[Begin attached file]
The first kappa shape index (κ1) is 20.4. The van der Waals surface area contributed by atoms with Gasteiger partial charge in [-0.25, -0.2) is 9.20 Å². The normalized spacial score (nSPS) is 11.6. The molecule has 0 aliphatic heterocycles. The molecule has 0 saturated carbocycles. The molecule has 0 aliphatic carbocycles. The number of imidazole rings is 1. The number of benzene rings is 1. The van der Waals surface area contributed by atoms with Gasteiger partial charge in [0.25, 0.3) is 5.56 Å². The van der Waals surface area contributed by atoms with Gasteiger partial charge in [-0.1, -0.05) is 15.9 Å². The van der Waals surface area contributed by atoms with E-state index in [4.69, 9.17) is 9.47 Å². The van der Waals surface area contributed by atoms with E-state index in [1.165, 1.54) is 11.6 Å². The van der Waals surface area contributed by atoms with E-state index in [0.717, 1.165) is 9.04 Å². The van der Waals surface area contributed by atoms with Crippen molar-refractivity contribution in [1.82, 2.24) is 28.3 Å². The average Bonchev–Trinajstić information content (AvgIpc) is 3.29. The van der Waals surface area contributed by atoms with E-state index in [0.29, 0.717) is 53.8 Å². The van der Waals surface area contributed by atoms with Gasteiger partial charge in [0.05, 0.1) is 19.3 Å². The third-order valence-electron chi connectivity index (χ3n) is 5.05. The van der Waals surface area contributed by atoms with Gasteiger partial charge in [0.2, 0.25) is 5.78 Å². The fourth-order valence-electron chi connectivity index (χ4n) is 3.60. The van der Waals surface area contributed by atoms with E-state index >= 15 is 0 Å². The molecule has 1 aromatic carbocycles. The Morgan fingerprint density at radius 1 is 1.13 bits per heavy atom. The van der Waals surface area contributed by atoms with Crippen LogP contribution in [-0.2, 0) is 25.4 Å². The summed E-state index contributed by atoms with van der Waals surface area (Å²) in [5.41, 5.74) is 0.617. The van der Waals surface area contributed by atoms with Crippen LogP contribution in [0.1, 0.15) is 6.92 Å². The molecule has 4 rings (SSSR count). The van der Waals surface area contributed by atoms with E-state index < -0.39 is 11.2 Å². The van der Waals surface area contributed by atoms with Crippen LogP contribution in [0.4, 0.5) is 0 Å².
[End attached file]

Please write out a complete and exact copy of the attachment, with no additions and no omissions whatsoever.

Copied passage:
The first kappa shape index (κ1) is 20.4. The van der Waals surface area contributed by atoms with Gasteiger partial charge in [-0.25, -0.2) is 9.20 Å². The normalized spacial score (nSPS) is 11.6. The molecule has 0 aliphatic heterocycles. The molecule has 0 saturated carbocycles. The molecule has 0 aliphatic carbocycles. The number of imidazole rings is 1. The number of benzene rings is 1. The van der Waals surface area contributed by atoms with Gasteiger partial charge in [0.25, 0.3) is 5.56 Å². The van der Waals surface area contributed by atoms with Gasteiger partial charge in [-0.1, -0.05) is 15.9 Å². The van der Waals surface area contributed by atoms with E-state index in [4.69, 9.17) is 9.47 Å². The van der Waals surface area contributed by atoms with E-state index in [1.165, 1.54) is 11.6 Å². The van der Waals surface area contributed by atoms with E-state index in [0.717, 1.165) is 9.04 Å². The van der Waals surface area contributed by atoms with Crippen molar-refractivity contribution in [1.82, 2.24) is 28.3 Å². The average Bonchev–Trinajstić information content (AvgIpc) is 3.29. The van der Waals surface area contributed by atoms with E-state index in [0.29, 0.717) is 53.8 Å². The van der Waals surface area contributed by atoms with Gasteiger partial charge in [0.05, 0.1) is 19.3 Å². The third-order valence-electron chi connectivity index (χ3n) is 5.05. The van der Waals surface area contributed by atoms with Gasteiger partial charge in [0.2, 0.25) is 5.78 Å². The fourth-order valence-electron chi connectivity index (χ4n) is 3.60. The van der Waals surface area contributed by atoms with E-state index >= 15 is 0 Å². The molecule has 1 aromatic carbocycles. The Morgan fingerprint density at radius 1 is 1.13 bits per heavy atom. The van der Waals surface area contributed by atoms with Crippen LogP contribution in [-0.2, 0) is 25.4 Å². The summed E-state index contributed by atoms with van der Waals surface area (Å²) in [5.41, 5.74) is 0.617. The van der Waals surface area contributed by atoms with Crippen LogP contribution in [0.1, 0.15) is 6.92 Å². The molecule has 4 rings (SSSR count). The van der Waals surface area contributed by atoms with E-state index < -0.39 is 11.2 Å². The van der Waals surface area contributed by atoms with Crippen LogP contribution in [0.4, 0.5) is 0 Å².